The Federal Foreign Office in Germany announced on Monday that the German-Tunisian Partnership Program for Excellence in Biological Security is underway after a Feb. 17 opening ceremony.
Within this partnership, Tunisian scientists will be trained on the proper procedure for handling biological agents that can be hazardous to health, with specific attention being paid to pathogens and other infectious agents. In this effort the partnership will also aim to enhance the diagnosis and treatment of infectious diseases within the Tunisian health system.
Several German institutes are participating with Tunisia's government and health authorities, including the Robert Koch Institute — Federal Institute for Infectious and Non-communicable Diseases and the German Society for International Cooperation (GIZ) GmbH in Tunisia.
According to the report biological security partnerships such as this one help Germany prepare for emerging biological agents and diseases.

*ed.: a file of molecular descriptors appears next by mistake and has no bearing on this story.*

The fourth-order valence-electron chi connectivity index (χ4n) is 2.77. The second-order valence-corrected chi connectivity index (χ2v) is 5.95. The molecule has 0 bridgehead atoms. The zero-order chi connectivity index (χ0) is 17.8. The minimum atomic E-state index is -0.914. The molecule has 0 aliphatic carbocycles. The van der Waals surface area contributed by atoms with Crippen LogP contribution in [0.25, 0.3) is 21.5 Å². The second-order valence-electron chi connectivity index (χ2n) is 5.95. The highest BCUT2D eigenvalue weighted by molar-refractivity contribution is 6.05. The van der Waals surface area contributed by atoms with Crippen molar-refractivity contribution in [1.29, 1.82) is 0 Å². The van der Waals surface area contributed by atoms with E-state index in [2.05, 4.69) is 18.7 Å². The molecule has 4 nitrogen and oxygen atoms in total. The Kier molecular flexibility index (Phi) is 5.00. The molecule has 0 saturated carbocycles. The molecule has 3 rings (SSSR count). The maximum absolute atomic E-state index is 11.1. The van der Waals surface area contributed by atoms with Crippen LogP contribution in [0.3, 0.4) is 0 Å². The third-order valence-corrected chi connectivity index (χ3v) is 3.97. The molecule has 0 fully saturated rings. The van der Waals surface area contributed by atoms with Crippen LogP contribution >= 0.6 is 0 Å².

“This program also protects the German population from dangerous diseases,” Reinhard Burger, president of the Robert Koch Institute, said.
This program was launched by the German Federal Foreign Office, a part of the German Partnership Program for Excellence in Biological and Health Security, which is joined with various nations around the world. The partnership bolsters partner nations' ability to mitigate and limit threats from biological agents, specifically those that pose threats to national and international security.